Its hard to find a more stereotyped relationship than that of the cat and mouse. The cat hunts the mouse, and the mouse fears and runs from the cat. An innate fear response can be replicated in mice just but introducing it to feline urine, which contains olfactory clues which give the mouse information about the presence of a friend or foe. And in fact, an important group of olfactory sensory cells are responsible for detecting these molecules and translating it to a behavioral response which all mice are born with. Recent research by Kobayakawa et al. has discovered that deleting this group of cells renders these mice fearless in the presence of feline urine; although they can "smell" its presence, it no longer elicits a "danger" response. However, they can be taught to fear this smell.
This is interesting as it suggests two neural pathways for olfactory information: one for "innate" fear (which normal mice show in the presence of cat urine), and one for "learned" fear (which the mutant mice show after being trained to fear the cat urine). The mouse olfactory epithelium has two major regions, dorsal and ventral, which differ greatly in the type of receptors located therein as well as where the originating neurons go. Sakano et al created a mouse strain which lacked dorsal olfactory neurons, and then examined the mice's response to 'dangerous' smells as well as benign/good smells.
Model of receptor distribution in the mouse olfactory epithelium. While normal mice contained olfactory receptors in the dorsal and ventral areas (left), the mutant mice lacked receptors in the dorsal region (right).
Normal mice exhibit an attraction to food smells and 'friend smells,', but flee from bad smells like rotten food and 'danger' smells. The mutant mice showed dampened responses to those same smells, and showed less interest behaviorally (see figure below).
I recommend looking at the figure in a separate window (View high-res image in pop-up).
As the figure above illustrates, the mutant mice spent less time investigating mouse urine and peanut butter and more time than they should have spent investigating a variety of "bad smells," like feline urine, than their normal counterparts did. The red line across the figure indicates the threshold that the investigaters used to determine whether the mice were trying to avoid the smell, or if they were attracted to it.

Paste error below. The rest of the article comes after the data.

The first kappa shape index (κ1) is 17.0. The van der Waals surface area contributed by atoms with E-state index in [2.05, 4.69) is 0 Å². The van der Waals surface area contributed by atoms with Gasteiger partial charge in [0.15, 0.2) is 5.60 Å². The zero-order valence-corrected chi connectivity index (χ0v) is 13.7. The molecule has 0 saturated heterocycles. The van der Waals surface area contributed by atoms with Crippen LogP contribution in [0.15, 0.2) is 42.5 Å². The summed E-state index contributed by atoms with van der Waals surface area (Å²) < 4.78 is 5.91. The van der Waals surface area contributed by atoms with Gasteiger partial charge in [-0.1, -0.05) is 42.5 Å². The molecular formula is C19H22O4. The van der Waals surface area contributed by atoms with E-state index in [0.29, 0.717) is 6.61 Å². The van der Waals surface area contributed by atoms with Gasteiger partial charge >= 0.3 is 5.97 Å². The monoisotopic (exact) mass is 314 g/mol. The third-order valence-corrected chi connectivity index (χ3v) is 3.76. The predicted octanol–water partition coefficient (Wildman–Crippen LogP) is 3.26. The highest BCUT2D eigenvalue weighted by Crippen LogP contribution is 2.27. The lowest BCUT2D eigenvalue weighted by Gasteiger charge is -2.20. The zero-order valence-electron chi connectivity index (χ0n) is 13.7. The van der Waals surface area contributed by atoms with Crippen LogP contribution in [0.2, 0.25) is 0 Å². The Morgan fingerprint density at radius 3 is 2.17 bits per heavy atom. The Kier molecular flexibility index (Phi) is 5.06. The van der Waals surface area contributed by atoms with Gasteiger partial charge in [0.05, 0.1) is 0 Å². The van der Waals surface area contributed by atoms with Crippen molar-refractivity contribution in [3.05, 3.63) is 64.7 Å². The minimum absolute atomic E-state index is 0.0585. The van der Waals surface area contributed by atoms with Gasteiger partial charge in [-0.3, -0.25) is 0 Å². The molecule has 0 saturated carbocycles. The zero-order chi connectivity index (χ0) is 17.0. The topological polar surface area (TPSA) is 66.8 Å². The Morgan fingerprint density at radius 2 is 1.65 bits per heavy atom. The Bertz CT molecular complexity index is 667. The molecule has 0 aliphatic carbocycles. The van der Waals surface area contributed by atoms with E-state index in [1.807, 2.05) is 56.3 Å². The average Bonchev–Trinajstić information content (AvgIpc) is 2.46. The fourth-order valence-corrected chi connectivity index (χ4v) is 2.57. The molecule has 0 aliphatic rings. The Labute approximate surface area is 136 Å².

But, its not that they couldn't smell it at all- if the mice were consistently made ill in conjunction with a particular smell, they could learn to avoid it. This suggest that its the dorsal olfactory neurons which transmit information related to innate fear response and the ventral neurons are involved in learning aversion to smells.
Kobayakawa et al. Innate versus learned odour processing in the mouse olfactory bulb. Nature. Nov 7. doi:10.1038/nature06281
Admittedly unrelated to the topic but I just wanted to let you know I like the new pic. You are lovely!!
What about pheromones which are so important in this and some other species... or that they may be important in meny or all species it is just that some species don't have the level of cortical override that masks, dilutes or otherwise compromises their function....?
It would seem that more reseach would identify this relationship to the 0 crainal nerver or the vomeronasal organ functionality...
Melissa: Thank you! ::blushes::
John: It could be that the receptors that were 'deleted' in the mutant mice may have been the ones that were sensitive to pheremones. However, reactions to non-pheremone smells were also affected, like peanut butter and rotting meat. So while there may be some overlap in that region, its unlikely that pheremones are the whole story.
So is that what's going on when Toxoplasmosis gives rats and mice an attraction to cat urine? That's truly amazing if so, I love the fact human scientists were beat to the punch by an ostensibly non-intelligent microscopic parasite. This was a good tasty article, way more meat than most popular science blogs I've seen.